The beautiful looking butterflies you have come across.
India has a vast number of beautiful species. This is what attracted my grandfather and father to the field to start with. However, since beauty is largely in the eye of the beholder, you will excuse me if I do not press my point in this matter. The Common Peacock (Papilio bianor) received the most points during an election conducted by the late M.A. Wynter-Blyth, one of the doyens of the science in India. Therefore, I gave it the title of being the most beautiful Indian butterfly when I was consultant for the Limca Book of Records.
A pioneer in the use of Lepidoptera as indicators of climate change, do tell us how they are faring and what we need to save them?
There are several interesting changes going on, such as the colonization of the Himalaya during the last decade by the Red Pierrot butterfly (Talicada nyseus) and the eastwards spread along the Himalaya of the Bath White butterfly (Pontia daplidice). On the whole, India is believed to be getting warmer and wetter, which is good news all around, for butterflies and moths as much as for our agriculture. The only danger here is the probable increase of floods and subsequent droughts, since our forest cover (as opposed to ‘green cover’) is pitiable and healthy forests which can support perennial water sources and consequently, healthy butterfly communities, are few and far between. Our government does not seem to have any effective idea or plan to remedy the situation.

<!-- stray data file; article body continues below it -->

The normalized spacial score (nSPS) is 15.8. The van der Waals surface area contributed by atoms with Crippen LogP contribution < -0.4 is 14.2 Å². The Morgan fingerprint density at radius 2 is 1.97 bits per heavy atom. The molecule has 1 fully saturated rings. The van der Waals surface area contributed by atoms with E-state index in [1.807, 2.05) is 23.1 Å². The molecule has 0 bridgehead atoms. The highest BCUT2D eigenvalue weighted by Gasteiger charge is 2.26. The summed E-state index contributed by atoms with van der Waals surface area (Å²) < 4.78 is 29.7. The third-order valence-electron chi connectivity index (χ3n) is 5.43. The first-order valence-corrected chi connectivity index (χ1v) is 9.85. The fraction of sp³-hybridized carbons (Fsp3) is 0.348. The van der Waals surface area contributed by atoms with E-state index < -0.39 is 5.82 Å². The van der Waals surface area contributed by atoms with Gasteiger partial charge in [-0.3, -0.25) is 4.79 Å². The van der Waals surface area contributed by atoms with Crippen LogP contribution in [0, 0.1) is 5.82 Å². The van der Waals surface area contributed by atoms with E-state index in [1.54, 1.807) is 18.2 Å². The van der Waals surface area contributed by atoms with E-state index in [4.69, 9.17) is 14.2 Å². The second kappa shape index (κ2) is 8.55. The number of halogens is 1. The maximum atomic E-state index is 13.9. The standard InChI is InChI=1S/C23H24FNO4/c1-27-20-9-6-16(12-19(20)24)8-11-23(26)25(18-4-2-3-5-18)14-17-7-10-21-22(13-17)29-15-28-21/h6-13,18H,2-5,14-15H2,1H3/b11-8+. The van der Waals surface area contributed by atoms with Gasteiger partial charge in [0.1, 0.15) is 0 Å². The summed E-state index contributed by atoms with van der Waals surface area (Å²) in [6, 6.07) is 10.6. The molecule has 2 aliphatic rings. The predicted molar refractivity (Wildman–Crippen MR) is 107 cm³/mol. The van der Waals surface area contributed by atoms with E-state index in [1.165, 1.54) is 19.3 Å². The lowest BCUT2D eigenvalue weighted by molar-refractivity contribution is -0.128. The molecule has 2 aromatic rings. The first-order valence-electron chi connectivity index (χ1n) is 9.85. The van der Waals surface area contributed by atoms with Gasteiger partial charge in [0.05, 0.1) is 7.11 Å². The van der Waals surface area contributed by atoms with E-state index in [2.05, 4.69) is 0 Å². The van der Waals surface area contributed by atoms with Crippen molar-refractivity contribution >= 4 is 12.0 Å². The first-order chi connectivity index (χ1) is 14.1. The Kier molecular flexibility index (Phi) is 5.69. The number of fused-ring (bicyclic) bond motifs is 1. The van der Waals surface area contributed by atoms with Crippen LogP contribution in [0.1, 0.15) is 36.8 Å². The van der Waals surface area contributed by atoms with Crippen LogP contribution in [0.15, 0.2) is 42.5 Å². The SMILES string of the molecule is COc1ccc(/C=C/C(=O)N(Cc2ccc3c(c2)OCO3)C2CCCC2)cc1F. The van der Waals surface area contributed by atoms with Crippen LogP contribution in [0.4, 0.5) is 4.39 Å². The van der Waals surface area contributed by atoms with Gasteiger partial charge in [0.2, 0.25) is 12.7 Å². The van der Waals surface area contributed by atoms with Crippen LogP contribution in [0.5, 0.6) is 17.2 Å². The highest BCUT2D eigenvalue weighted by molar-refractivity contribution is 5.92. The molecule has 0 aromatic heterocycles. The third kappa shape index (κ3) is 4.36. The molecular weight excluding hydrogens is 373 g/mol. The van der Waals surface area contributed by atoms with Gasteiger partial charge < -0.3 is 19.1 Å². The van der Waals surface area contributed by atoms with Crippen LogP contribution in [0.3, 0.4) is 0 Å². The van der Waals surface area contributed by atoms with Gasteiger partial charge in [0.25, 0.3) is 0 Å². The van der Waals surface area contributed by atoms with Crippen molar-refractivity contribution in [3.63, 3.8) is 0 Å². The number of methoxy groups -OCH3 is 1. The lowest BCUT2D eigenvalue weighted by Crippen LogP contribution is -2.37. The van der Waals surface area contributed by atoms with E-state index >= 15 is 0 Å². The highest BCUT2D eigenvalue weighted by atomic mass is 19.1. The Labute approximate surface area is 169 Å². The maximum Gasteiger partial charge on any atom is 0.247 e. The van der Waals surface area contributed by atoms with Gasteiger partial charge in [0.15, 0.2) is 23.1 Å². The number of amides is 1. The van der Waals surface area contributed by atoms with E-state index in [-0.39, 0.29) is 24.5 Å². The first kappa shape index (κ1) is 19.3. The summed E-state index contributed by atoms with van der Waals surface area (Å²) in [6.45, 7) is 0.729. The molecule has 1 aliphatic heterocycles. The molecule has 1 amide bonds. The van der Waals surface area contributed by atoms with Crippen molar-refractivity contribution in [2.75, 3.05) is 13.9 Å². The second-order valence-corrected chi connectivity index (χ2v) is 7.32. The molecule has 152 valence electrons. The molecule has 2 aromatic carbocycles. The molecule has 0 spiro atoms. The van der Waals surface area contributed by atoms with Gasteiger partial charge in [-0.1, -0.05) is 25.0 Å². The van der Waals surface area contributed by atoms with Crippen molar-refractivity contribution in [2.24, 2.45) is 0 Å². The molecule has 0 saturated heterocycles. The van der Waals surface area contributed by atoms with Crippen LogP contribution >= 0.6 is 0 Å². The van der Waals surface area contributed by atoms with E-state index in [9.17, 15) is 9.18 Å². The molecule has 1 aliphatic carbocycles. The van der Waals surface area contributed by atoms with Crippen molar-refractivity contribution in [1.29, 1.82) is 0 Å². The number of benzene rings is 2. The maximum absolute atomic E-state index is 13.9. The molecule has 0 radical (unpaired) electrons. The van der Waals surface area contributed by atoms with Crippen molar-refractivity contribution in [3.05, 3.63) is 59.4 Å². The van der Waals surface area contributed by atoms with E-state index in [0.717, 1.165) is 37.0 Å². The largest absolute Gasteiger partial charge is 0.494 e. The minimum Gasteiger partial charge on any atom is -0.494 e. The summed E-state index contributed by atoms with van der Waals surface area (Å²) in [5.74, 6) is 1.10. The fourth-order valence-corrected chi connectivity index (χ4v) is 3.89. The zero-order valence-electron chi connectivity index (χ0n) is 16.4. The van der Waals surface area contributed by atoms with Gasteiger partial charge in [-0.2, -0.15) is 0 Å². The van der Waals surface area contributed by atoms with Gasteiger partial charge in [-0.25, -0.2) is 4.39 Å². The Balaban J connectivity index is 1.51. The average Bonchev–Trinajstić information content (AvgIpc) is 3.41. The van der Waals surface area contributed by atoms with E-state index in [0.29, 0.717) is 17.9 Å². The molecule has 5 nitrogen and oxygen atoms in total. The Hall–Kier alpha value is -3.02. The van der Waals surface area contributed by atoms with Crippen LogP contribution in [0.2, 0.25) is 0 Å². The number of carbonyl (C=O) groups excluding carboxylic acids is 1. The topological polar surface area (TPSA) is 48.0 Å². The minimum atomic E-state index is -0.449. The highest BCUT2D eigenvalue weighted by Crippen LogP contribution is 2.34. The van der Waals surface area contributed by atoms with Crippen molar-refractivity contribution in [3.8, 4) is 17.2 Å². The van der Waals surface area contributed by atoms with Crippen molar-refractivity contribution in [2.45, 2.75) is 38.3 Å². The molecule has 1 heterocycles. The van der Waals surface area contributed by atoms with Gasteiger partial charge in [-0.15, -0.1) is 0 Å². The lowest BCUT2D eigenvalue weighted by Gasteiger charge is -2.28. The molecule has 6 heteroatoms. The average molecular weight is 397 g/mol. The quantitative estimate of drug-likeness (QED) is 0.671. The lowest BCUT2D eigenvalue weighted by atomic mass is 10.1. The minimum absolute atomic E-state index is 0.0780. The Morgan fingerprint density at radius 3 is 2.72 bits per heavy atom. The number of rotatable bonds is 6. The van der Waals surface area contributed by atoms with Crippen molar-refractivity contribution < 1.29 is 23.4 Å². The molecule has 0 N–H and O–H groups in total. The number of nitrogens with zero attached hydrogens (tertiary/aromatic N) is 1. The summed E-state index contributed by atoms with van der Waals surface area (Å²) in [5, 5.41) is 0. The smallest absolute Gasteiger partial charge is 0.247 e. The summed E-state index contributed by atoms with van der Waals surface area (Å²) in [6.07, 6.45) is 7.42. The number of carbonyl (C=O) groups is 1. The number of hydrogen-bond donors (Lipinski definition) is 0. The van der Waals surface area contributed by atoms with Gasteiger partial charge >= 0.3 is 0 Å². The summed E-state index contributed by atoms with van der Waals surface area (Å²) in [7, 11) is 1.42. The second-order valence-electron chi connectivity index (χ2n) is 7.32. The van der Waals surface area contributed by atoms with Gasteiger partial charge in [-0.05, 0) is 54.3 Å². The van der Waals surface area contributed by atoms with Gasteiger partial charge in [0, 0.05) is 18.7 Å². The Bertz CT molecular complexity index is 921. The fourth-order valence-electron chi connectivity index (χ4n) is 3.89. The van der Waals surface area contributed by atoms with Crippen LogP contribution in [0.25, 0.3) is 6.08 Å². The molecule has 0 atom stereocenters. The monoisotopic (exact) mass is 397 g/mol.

You’ve discovered and describe three new butterflies, namely Neptis miah varshneyi, Neptis clinia praedicta and Mycalesis suaveolens ranotei. Do tell us the story behind it?
All three are long stories which might find a place in future books, but briefly, the first was discovered when it became apparent that the butterfly identified as Lasippa viraja was actually Neptis miah. Since the known forms of Neptis miah differed considerably from L. viraja, it became clear that this near perfect look-alike of L. viraja needed a name to distinguish it from other populations of N. miah.
In the case of the second, the late Lt. Col. J.N. Eliot had obtained a specimen of N. clinia from Dehradun, which he suggested was a new subspecies. When I obtained further specimens, it became clear that it was different from Eastern Himalayan populations of the butterfly, so I called it N. clinia praedicta, to commemorate Col. Eliot’s prediction.